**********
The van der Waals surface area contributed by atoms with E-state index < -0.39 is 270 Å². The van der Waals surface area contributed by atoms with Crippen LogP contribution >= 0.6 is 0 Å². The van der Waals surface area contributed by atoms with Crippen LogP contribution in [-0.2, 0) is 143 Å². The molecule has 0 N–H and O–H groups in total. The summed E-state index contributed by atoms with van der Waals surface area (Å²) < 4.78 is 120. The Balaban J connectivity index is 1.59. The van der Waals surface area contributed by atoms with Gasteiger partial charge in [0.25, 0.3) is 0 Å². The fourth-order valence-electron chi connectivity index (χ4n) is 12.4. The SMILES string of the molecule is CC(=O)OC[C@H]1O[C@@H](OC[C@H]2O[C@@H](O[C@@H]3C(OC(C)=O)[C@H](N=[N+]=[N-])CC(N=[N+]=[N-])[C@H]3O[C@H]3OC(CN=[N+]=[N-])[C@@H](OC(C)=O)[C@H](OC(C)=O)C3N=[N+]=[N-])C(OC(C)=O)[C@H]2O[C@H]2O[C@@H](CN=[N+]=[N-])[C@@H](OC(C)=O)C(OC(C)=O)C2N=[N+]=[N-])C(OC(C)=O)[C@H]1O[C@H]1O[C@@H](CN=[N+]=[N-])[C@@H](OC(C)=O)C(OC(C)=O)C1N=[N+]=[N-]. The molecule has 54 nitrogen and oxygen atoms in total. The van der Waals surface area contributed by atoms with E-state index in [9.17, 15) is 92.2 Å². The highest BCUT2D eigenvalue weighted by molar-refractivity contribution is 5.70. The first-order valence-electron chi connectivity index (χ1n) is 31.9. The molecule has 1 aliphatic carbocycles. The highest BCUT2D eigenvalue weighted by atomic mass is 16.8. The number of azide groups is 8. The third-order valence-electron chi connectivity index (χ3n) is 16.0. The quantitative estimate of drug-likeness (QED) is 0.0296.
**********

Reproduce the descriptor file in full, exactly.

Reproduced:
The van der Waals surface area contributed by atoms with E-state index < -0.39 is 270 Å². The van der Waals surface area contributed by atoms with Crippen LogP contribution >= 0.6 is 0 Å². The van der Waals surface area contributed by atoms with Crippen LogP contribution in [-0.2, 0) is 143 Å². The molecule has 0 N–H and O–H groups in total. The summed E-state index contributed by atoms with van der Waals surface area (Å²) < 4.78 is 120. The Balaban J connectivity index is 1.59. The van der Waals surface area contributed by atoms with Gasteiger partial charge in [0.25, 0.3) is 0 Å². The fourth-order valence-electron chi connectivity index (χ4n) is 12.4. The SMILES string of the molecule is CC(=O)OC[C@H]1O[C@@H](OC[C@H]2O[C@@H](O[C@@H]3C(OC(C)=O)[C@H](N=[N+]=[N-])CC(N=[N+]=[N-])[C@H]3O[C@H]3OC(CN=[N+]=[N-])[C@@H](OC(C)=O)[C@H](OC(C)=O)C3N=[N+]=[N-])C(OC(C)=O)[C@H]2O[C@H]2O[C@@H](CN=[N+]=[N-])[C@@H](OC(C)=O)C(OC(C)=O)C2N=[N+]=[N-])C(OC(C)=O)[C@H]1O[C@H]1O[C@@H](CN=[N+]=[N-])[C@@H](OC(C)=O)C(OC(C)=O)C1N=[N+]=[N-]. The molecule has 54 nitrogen and oxygen atoms in total. The van der Waals surface area contributed by atoms with E-state index in [9.17, 15) is 92.2 Å². The highest BCUT2D eigenvalue weighted by molar-refractivity contribution is 5.70. The first-order valence-electron chi connectivity index (χ1n) is 31.9. The molecule has 1 aliphatic carbocycles. The highest BCUT2D eigenvalue weighted by atomic mass is 16.8. The number of azide groups is 8. The third-order valence-electron chi connectivity index (χ3n) is 16.0. The quantitative estimate of drug-likeness (QED) is 0.0296.